‘The Hate U Give’ movie takes on racism, police brutality
The Toronto film festival cast a spotlight over the weekend on racism and police brutality in director George Tillman Jr.’s “The Hate U Give”.
Applauded by critics and audiences alike, the adaptation of the best-selling young adult novel by Angie Thomas is “a timely commentary in the Black Lives Matter era,” said the festival’s youth committee that chose to screen the movie.
“We are, through this film, protesting police brutality,” said Amandla Stenberg who plays Starr, a teenage girl seeking her voice while living a dual life — growing up in a tough black neighborhood while attending a predominantly white prep school in another part of town in hopes of a safe and better future.
“Hopefully what it does is, make black people, black girls feel validated, feel empowered, feel strong, and stand up for their truth,” she said.
“And hopefully it brings some light to these events, and evokes empathy in people to have real dialogue about it, from a real place instead of just understanding these events in a topical and sometimes desensitized manner.”
The film opens with Starr’s father (played by Russell Hornsby) trying to instill black pride in her and her siblings at a very young age, while also warning them of potential perils of being black, for example, how to navigate a police encounter — what Hornsby described to reporters as a chilling lesson for a child.
At school, although her classmates adopt the slang and clothing of black Americans, she is more circumspect about her cultural heritage.
“Slang makes them look cool, but it makes me look hood,” she says in the film.
Back in her neighborhood, she is forced to flee a weekend house party broken up by gunshots, which is presented as an unfortunate normality in the community.
A childhood friend, Khalil (Algee Smith), offers to drive her home, but it all goes sideways during a routine traffic stop when Khalil is shot dead by a white police officer as the 17-year-old boy reaches for a hairbrush.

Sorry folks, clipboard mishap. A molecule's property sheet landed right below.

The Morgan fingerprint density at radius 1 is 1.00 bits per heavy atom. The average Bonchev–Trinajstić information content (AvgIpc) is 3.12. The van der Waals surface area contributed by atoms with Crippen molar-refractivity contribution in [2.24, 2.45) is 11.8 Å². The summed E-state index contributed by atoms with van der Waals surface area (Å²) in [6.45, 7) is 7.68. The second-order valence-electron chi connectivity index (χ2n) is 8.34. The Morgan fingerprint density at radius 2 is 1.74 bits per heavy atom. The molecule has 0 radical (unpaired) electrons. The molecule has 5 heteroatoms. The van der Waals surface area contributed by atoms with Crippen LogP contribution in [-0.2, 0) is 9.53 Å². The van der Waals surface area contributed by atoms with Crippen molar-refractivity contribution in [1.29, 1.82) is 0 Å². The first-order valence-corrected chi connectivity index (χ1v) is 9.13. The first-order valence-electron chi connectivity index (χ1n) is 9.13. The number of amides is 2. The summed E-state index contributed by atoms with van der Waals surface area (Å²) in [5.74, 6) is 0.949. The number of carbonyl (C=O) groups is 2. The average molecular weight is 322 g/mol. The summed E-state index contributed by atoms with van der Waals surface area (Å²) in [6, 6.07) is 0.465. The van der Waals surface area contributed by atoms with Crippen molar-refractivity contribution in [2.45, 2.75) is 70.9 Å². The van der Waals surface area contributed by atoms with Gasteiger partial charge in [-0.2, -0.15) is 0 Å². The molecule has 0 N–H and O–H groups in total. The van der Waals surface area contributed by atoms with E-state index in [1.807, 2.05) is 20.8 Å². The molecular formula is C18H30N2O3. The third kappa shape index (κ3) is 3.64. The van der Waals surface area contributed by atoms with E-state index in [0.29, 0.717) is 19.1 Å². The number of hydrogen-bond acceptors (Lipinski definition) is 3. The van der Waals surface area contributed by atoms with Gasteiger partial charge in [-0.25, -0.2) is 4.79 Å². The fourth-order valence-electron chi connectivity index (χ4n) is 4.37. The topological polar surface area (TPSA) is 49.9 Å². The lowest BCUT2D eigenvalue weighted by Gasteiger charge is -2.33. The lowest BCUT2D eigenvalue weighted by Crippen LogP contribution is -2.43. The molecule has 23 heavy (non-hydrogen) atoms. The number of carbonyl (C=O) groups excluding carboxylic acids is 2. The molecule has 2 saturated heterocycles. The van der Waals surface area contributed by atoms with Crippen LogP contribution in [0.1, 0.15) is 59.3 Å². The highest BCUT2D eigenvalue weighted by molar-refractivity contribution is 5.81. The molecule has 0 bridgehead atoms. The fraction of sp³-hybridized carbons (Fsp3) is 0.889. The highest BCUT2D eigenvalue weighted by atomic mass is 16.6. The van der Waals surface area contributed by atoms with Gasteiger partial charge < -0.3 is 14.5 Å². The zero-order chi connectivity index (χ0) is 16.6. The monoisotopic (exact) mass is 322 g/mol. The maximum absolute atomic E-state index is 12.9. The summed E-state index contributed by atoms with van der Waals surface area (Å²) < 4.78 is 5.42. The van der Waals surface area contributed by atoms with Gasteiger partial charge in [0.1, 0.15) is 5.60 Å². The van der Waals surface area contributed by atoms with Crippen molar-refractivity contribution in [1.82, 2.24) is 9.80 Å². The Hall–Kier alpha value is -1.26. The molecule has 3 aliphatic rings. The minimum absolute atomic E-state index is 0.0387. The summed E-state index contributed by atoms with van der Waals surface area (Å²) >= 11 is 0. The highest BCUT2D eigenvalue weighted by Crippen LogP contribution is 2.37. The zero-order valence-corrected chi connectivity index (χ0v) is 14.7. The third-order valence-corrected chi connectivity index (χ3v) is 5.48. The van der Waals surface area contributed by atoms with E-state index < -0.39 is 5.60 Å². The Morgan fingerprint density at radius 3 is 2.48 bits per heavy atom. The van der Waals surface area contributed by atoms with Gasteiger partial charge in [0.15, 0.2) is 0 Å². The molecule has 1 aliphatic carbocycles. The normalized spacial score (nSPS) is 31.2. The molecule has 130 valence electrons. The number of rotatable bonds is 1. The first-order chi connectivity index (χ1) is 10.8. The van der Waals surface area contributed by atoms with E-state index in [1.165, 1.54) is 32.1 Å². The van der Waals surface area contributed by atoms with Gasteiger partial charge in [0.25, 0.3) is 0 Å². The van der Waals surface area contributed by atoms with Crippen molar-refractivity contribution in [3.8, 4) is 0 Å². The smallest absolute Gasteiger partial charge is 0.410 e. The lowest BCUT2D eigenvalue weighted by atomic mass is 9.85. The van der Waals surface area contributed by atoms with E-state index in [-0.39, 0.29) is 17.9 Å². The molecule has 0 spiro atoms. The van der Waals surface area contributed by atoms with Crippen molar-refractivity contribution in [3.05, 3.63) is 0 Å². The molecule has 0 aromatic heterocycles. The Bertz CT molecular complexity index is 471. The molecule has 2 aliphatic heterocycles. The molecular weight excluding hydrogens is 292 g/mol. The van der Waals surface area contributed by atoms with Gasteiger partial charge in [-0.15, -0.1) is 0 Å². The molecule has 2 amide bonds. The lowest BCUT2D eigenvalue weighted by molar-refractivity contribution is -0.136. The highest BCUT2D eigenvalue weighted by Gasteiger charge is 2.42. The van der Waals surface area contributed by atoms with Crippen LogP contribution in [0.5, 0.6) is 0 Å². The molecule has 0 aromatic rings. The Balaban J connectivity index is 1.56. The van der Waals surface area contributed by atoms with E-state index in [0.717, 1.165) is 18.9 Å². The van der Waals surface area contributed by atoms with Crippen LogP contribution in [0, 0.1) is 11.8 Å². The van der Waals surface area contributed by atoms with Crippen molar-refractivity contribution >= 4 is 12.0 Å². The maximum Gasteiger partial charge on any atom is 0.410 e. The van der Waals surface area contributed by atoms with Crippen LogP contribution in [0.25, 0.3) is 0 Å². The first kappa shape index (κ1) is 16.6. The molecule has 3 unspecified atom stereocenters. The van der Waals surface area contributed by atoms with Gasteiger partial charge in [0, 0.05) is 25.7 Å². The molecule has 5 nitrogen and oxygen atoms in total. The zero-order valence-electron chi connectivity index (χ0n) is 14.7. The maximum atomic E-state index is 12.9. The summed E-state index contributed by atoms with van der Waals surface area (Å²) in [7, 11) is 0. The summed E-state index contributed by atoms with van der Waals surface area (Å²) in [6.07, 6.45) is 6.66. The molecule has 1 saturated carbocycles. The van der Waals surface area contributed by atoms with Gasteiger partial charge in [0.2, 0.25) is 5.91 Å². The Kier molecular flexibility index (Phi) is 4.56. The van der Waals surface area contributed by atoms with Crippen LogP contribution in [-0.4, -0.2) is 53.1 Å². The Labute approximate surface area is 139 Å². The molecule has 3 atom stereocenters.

Investigating police seek to blame the victim, and by association Starr, while a local gang leader presses her to keep quiet for fear of being implicated, and a civil rights lawyer urges her to testify before a grand jury in hopes of getting justice for Khalil.
Black Lives Matter movement
Such killings in the United States, publicized by smartphone and police video, have given rise to the Black Lives Matter movement.
But prosecutions, let alone guilty verdicts, have proven rare.
At a press conference, author Angie Thomas said: “It is important to speak up and speak out, especially in moments of injustice.”
But too often, she explained, black people in impoverished and crime-ridden neighborhoods in the United States do not feel safe coming forward.
“Not snitching is a survival tactic,” she said.
“There is no witness protection for people who talk about what happens in the neighborhood,” echoed Anthony Mackie, who plays gang leader, King, in the film.
“As a community, as a people, as men, our job is to protect women and children and in this generation we have failed miserably,” he said.
“So until we do our job, the idea of speaking out about what’s happening in our community is practically impossible because there’s no one to protect you.”
The film, which will be released in theaters on October 19, also stars Issa Rae, Regina Hall, Sabrina Carpenter, rapper Common, KJ Apa and Lamar Johnson.
“Hunger Games” actress Stenberg was assailed on social media for not being “black enough” when she was cast in the role, but delivers a stellar performance.
“It was the first time in my life that I’d had my blackness questioned,” she said in Toronto. “Ironically it’s something that Starr faces in the film.”
“It’s been hard,” she acknowledged. “But I have a great sensitivity towards the place from which that comes. It’s a place of pain, it’s a result of people being frustrated because they are navigating a colorist system at all times. And that’s painful.” CC
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